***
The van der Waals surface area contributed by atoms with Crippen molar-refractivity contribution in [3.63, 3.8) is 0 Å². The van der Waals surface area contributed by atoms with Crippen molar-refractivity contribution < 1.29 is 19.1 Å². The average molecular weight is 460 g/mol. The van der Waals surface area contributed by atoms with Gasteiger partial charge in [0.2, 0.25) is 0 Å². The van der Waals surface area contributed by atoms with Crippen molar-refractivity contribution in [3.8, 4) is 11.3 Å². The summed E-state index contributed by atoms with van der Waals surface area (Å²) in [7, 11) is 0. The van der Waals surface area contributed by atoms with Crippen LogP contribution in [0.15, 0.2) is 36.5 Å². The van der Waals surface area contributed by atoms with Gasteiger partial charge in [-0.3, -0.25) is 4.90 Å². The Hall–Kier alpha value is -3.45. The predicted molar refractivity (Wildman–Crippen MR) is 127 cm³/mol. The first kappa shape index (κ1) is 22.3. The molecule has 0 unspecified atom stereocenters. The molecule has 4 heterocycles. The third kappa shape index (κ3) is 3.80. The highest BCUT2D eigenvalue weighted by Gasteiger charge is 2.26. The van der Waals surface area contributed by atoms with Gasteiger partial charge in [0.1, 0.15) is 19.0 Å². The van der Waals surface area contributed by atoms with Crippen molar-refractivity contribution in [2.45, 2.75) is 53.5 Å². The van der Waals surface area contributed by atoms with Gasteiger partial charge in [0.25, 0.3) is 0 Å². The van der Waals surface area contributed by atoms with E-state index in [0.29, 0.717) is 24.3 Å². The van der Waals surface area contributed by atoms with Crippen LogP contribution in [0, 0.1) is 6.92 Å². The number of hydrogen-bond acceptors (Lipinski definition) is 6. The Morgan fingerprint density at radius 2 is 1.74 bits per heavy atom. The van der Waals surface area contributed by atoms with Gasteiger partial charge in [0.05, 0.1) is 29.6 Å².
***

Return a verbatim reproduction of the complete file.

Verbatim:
The van der Waals surface area contributed by atoms with Crippen molar-refractivity contribution in [3.63, 3.8) is 0 Å². The van der Waals surface area contributed by atoms with Crippen molar-refractivity contribution < 1.29 is 19.1 Å². The average molecular weight is 460 g/mol. The van der Waals surface area contributed by atoms with Gasteiger partial charge in [0.2, 0.25) is 0 Å². The van der Waals surface area contributed by atoms with Crippen molar-refractivity contribution in [3.8, 4) is 11.3 Å². The summed E-state index contributed by atoms with van der Waals surface area (Å²) in [7, 11) is 0. The van der Waals surface area contributed by atoms with Crippen LogP contribution in [0.15, 0.2) is 36.5 Å². The van der Waals surface area contributed by atoms with Gasteiger partial charge in [-0.3, -0.25) is 4.90 Å². The Hall–Kier alpha value is -3.45. The predicted molar refractivity (Wildman–Crippen MR) is 127 cm³/mol. The first kappa shape index (κ1) is 22.3. The molecule has 0 unspecified atom stereocenters. The molecule has 4 heterocycles. The third kappa shape index (κ3) is 3.80. The highest BCUT2D eigenvalue weighted by Gasteiger charge is 2.26. The van der Waals surface area contributed by atoms with Gasteiger partial charge in [0.1, 0.15) is 19.0 Å². The van der Waals surface area contributed by atoms with Crippen molar-refractivity contribution in [2.45, 2.75) is 53.5 Å². The van der Waals surface area contributed by atoms with Gasteiger partial charge in [0.25, 0.3) is 0 Å². The van der Waals surface area contributed by atoms with E-state index in [0.29, 0.717) is 24.3 Å². The van der Waals surface area contributed by atoms with Crippen LogP contribution in [0, 0.1) is 6.92 Å². The number of hydrogen-bond acceptors (Lipinski definition) is 6. The Morgan fingerprint density at radius 2 is 1.74 bits per heavy atom. The van der Waals surface area contributed by atoms with Gasteiger partial charge in [0.05, 0.1) is 29.6 Å².